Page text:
Hicks argues that the federal arson statute exceeds congressional power under the commerce clause of Article I, because all the statute requires is an attempt to damage or destroy a building or other property "used in interstate or foreign commerce or in any activity affecting interstate or foreign commerce." 18 U.S.C. sec. 844(i). He points out that even if he had succeeded in his aim of burning the building containing Wing's restaurant to the ground, the effect on the interstate or foreign commerce of the United States would be insignificant; he challenges us to quantify the effect on the nation's $7 trillion GNP. After United States v. Lopez, 115 S. Ct. 1624 (1995), he argues, the federal government may punish only arsons that substantially affect interstate commerce. He asks us to overrule all our decisions that hold, both before and after Lopez, that even a minimal effect on interstate commerce is sufficient under Article I to empower Congress to punish an arson. E.g., United States v. Martin, 63 F.3d 1422, 1426-28 (7th Cir. 1995); United States v. Menzer, 29 F.3d 1223, 1230 (7th Cir. 1994); United States v. Stillwell, 900 F.2d 1104, 1110-12 (7th Cir. 1990).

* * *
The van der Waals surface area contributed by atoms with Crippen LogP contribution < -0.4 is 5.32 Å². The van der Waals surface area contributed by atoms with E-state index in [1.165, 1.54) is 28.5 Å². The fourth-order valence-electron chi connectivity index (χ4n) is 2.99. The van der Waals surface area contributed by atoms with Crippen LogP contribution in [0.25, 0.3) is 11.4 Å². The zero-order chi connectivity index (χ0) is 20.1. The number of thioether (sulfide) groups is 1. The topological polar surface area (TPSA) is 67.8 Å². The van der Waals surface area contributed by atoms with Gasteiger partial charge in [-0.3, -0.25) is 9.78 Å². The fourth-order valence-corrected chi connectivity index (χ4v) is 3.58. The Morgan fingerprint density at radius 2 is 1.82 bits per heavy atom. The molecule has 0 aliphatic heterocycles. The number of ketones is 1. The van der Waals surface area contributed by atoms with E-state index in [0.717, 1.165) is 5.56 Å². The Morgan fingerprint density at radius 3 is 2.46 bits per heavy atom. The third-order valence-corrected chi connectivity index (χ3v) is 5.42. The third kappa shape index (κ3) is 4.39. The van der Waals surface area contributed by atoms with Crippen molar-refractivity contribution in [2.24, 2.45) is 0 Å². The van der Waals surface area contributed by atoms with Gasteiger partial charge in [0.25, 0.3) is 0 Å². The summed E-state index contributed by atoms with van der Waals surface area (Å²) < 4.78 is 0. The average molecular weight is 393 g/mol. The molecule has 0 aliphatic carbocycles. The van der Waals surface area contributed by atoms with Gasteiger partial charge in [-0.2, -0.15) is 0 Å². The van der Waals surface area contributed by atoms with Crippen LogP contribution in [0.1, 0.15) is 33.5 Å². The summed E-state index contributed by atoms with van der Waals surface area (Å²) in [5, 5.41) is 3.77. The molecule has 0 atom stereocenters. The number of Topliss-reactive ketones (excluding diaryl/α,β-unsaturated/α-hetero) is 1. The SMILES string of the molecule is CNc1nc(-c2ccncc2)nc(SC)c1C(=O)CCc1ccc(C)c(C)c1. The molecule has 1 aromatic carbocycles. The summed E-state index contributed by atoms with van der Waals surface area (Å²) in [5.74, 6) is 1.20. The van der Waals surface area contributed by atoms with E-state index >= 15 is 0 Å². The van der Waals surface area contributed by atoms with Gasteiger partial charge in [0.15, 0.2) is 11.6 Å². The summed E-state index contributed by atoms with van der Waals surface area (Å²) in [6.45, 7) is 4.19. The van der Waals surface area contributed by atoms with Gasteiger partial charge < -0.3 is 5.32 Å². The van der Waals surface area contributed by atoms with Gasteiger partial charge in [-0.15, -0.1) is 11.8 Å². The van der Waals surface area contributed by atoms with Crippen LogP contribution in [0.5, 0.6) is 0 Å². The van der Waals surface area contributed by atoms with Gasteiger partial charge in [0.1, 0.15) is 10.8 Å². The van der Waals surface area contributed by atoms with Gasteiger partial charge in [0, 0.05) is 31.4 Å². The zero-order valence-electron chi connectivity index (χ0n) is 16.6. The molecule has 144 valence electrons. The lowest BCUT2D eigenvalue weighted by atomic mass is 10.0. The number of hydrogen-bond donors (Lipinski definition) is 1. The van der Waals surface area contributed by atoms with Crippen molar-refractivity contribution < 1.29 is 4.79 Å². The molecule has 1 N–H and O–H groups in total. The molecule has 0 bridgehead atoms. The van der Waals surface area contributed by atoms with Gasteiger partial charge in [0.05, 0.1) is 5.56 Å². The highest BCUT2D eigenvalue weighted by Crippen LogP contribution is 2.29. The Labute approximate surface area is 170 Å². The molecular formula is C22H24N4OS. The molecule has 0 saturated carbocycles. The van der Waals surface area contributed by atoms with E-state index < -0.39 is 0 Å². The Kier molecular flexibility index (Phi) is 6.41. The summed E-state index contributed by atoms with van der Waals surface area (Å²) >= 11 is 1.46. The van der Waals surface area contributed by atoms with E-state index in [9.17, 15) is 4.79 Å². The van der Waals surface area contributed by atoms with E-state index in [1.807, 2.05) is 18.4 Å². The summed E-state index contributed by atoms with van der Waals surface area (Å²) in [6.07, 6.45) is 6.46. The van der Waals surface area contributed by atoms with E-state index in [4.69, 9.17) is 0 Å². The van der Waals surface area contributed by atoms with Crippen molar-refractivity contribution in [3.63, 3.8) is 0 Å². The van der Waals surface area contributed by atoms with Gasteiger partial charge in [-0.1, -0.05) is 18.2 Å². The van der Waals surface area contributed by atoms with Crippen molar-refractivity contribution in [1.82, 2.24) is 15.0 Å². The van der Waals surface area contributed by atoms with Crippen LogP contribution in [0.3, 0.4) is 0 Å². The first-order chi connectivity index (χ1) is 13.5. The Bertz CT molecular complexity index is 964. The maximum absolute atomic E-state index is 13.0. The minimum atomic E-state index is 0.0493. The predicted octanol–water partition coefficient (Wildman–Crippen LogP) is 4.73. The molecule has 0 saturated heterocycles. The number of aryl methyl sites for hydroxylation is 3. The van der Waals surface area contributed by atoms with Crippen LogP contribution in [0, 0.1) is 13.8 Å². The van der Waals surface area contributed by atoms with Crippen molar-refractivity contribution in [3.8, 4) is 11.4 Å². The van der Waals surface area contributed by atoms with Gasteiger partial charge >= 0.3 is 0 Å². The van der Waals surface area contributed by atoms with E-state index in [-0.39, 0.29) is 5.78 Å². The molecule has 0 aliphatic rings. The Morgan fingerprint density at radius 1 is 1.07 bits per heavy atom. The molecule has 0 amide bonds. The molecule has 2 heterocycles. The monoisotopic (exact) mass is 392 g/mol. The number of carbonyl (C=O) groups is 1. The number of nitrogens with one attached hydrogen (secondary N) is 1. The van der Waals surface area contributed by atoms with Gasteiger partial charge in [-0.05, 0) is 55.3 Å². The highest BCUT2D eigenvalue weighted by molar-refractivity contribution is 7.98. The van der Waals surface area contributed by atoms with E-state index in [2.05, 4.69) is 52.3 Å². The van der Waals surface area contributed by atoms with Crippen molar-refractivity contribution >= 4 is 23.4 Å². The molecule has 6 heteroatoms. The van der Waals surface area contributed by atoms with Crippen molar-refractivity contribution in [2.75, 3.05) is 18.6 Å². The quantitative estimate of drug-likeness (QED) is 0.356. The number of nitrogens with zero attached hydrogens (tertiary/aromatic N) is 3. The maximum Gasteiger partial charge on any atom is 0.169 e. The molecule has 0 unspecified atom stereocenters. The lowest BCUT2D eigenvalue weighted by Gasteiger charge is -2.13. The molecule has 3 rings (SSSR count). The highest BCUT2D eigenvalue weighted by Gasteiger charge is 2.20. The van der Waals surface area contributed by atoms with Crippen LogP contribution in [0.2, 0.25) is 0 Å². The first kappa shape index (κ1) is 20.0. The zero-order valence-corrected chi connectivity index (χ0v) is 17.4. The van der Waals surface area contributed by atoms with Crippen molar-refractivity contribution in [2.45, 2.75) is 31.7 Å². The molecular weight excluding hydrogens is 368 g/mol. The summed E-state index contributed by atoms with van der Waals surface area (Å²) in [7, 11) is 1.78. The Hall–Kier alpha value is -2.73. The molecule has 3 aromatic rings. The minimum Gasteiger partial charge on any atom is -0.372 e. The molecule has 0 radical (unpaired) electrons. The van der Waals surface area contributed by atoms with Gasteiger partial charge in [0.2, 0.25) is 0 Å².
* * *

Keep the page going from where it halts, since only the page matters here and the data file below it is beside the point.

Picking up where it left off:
Hicks misunderstands Lopez. Lopez does require that the activity regulated by federal law affect interstate or foreign commerce ("commerce," for short) substantially, but not that every transaction affect commerce substantially. The activity in Lopez was carrying a gun within a thousand feet of a school, and it was doubtful whether that activity substantially affects commerce, or even was believed by Congress to substantially affect commerce, since the statute did not mention commerce. It might affect commerce, by intimidating students or teachers and thereby impairing the formation of the students' human capital (earning capacity), much of which would no doubt eventually be employed in national markets. But this is a pretty elongated and speculative chain of causation, which if accepted might allow Congress to regulate any activity at all, no matter how deep within the core of traditionally state or local rather than national functions the activity lay. The commerce clause would no longer be any protection for federalism.